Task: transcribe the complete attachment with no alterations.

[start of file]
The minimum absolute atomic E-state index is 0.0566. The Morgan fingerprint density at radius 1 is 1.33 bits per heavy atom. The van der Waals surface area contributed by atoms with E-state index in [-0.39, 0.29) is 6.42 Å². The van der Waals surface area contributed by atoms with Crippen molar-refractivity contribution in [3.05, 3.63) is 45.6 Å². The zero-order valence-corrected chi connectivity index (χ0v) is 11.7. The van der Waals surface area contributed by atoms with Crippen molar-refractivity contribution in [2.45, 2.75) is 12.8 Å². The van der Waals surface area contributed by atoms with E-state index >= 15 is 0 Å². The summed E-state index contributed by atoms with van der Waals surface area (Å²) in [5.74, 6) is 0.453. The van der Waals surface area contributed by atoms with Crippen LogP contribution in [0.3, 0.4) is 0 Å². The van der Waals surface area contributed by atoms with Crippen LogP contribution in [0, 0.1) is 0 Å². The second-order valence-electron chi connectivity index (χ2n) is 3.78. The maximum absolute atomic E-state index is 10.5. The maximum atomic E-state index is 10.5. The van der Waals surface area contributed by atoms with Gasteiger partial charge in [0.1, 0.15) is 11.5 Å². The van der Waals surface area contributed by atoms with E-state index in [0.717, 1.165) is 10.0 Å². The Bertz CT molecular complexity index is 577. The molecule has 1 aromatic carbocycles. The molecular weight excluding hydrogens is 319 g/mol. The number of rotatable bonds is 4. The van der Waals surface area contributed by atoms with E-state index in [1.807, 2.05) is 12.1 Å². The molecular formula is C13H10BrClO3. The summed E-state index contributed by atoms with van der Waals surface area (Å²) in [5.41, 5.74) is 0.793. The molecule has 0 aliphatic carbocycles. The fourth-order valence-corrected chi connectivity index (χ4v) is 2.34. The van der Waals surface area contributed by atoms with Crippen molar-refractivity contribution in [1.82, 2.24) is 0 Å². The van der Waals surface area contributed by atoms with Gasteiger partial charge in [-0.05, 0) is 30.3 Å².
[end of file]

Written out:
The minimum absolute atomic E-state index is 0.0566. The Morgan fingerprint density at radius 1 is 1.33 bits per heavy atom. The van der Waals surface area contributed by atoms with E-state index in [-0.39, 0.29) is 6.42 Å². The van der Waals surface area contributed by atoms with Crippen molar-refractivity contribution in [3.05, 3.63) is 45.6 Å². The zero-order valence-corrected chi connectivity index (χ0v) is 11.7. The van der Waals surface area contributed by atoms with Crippen molar-refractivity contribution in [2.45, 2.75) is 12.8 Å². The van der Waals surface area contributed by atoms with E-state index >= 15 is 0 Å². The summed E-state index contributed by atoms with van der Waals surface area (Å²) in [5.74, 6) is 0.453. The van der Waals surface area contributed by atoms with Crippen LogP contribution in [0.3, 0.4) is 0 Å². The van der Waals surface area contributed by atoms with Crippen LogP contribution in [0, 0.1) is 0 Å². The second-order valence-electron chi connectivity index (χ2n) is 3.78. The maximum absolute atomic E-state index is 10.5. The maximum atomic E-state index is 10.5. The van der Waals surface area contributed by atoms with Gasteiger partial charge in [0.1, 0.15) is 11.5 Å². The van der Waals surface area contributed by atoms with E-state index in [0.717, 1.165) is 10.0 Å². The Bertz CT molecular complexity index is 577. The molecule has 1 aromatic carbocycles. The molecular weight excluding hydrogens is 319 g/mol. The number of rotatable bonds is 4. The van der Waals surface area contributed by atoms with E-state index in [1.807, 2.05) is 12.1 Å². The molecular formula is C13H10BrClO3. The summed E-state index contributed by atoms with van der Waals surface area (Å²) in [5.41, 5.74) is 0.793. The molecule has 0 aliphatic carbocycles. The fourth-order valence-corrected chi connectivity index (χ4v) is 2.34. The van der Waals surface area contributed by atoms with Crippen molar-refractivity contribution in [1.82, 2.24) is 0 Å². The van der Waals surface area contributed by atoms with Gasteiger partial charge in [-0.05, 0) is 30.3 Å².